Birth is a dynamic, physiologic process that involves many moving parts. There is the birthing person: their pelvis, the uterus, their nourishment status, their health history and emotional status, to name just a few. Then there is the baby: their size, position and development, their health status and gestational age. So many pieces that come together to create each individual birth song. All people giving birth lose blood, this is an expected and normal part of the process. Learning to estimate blood loss with waterbirth can be tricky and is something that waterbirth providers need to consider. To be clear right up front, it is impossible to gauge EXACT blood loss after a waterbirth, but we do need to practice getting a general idea of when to be concerned. It takes observation, experience and attention to the subjective information from the birthing person to make an estimate.
Waterbirth and hydrotherapy have been an integral part of my practice since the beginning, well over a decade ago. I truly believe and have experienced that they can be instrumental in helping to support the birth process and offer undeniable comfort. (On the flip side, hydrotherapy is not for everyone, for some folks it is not comforting and that is ok! There is no 100% wrong or right way to give birth and having access to multiple tools is the key.) But this post is about estimating blood loss with waterbirth, so lets get down to business. At my center, Seasons Midwifery & Birth Center, we have monthly staff meetings that include various safety drills and educational activities. Recently, we did an educational session on this skill and I thought I would share.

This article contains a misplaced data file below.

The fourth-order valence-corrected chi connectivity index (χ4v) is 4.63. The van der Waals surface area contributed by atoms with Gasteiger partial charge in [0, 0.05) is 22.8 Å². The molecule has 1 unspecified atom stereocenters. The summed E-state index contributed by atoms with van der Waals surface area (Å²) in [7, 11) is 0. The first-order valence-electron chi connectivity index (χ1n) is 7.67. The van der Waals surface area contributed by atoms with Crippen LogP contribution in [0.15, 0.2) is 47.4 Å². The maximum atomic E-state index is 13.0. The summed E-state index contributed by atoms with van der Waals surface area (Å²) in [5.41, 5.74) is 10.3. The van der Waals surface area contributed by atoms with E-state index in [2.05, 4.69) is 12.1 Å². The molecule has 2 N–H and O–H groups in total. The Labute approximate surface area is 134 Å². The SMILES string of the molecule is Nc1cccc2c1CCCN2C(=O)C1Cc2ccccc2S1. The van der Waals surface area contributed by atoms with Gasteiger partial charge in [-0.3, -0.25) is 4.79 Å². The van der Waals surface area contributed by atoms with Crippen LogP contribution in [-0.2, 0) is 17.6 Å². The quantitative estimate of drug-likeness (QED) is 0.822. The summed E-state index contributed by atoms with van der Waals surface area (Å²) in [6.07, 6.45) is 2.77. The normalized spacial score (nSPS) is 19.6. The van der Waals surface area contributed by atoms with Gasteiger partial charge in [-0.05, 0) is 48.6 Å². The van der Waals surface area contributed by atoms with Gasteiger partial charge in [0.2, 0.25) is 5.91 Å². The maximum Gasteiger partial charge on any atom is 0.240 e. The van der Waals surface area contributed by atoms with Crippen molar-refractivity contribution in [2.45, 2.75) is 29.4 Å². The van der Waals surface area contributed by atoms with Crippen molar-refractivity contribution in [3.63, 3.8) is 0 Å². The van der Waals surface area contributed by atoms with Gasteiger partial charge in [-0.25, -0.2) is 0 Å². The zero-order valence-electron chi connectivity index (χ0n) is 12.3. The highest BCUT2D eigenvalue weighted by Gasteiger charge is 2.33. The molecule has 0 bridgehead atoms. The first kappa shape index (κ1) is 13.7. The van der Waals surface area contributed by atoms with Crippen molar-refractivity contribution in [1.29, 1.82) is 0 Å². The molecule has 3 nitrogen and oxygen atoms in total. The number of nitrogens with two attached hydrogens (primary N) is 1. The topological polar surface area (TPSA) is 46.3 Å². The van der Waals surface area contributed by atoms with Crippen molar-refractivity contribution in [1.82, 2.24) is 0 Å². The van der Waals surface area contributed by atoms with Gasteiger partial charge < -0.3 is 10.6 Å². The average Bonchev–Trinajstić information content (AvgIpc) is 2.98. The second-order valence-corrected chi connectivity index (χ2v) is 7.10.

- First off is is important to know the size of the pool/tub you are working with. At my center we have the Dahlia free standing acrylic pool from Waterbirth Solutions. It holds 110 gallons, has a depth of 24 inches and an exterior size of 70x40x26 inches. Here is a shot of one of these pools filled with water and some other pretty touches.
- Next you will need to use a human blood substitute. When I do similar exercises with estimating blood loss out of the pool, I have a lovely homemade recipe for fake blood that I have tweaked over the years. However, that recipe is not too great for our pools as it has A LOT of red dye that can stain the enamel of the tubs. So we have had to get creative and were able to work with a local university veterinary science department to obtain some animal blood. I know sounds gross, and actually is a little, but it is all in the name of education!
- Lastly, have a method to add pre-measured amounts of this blood into the pool at certain intervals to be able to visually assess. Here are our results;
- The first 3 images are all 100cc/ml of blood and represent the initial pouring in to the first 30 seconds of spread. We were all surprised at how this one looked and across the board would have guessed the loss was higher than 100cc/ml.
- These middle images represent, from left to right, 300cc/ml, 500cc/ml and 750cc/ml
- And finally the last three images are 1L of blood, with a little stir (yuck and thank goodness for the extra long gloves!) for good measure.
As you can tell once we got over 300, we felt there was diminishing return in being able to tell the differences between the values, the water just became very dark. An important factor to also be aware of is that the animal blood had an anti-coagulant in it, so no clots were formed. With real birth, the blood does form clots and oftentimes those can be “fished” out of the water and weighed. At our center, for all the land births we practice ‘quantified blood loss’ meaning we weigh all the materials (chux pads, towels, etc) that have caught the initial loss so that we have a very accurate measurement. And with waterbirths, if there are large clots we will remove and weigh them, but there is still some element of ‘guess-timation’ involved. Again, there is no way to measure exact blood loss with waterbirth but we felt this was a valuable exercise. What are your thoughts? Have you done something similar?
Top image credit Lindsey Eden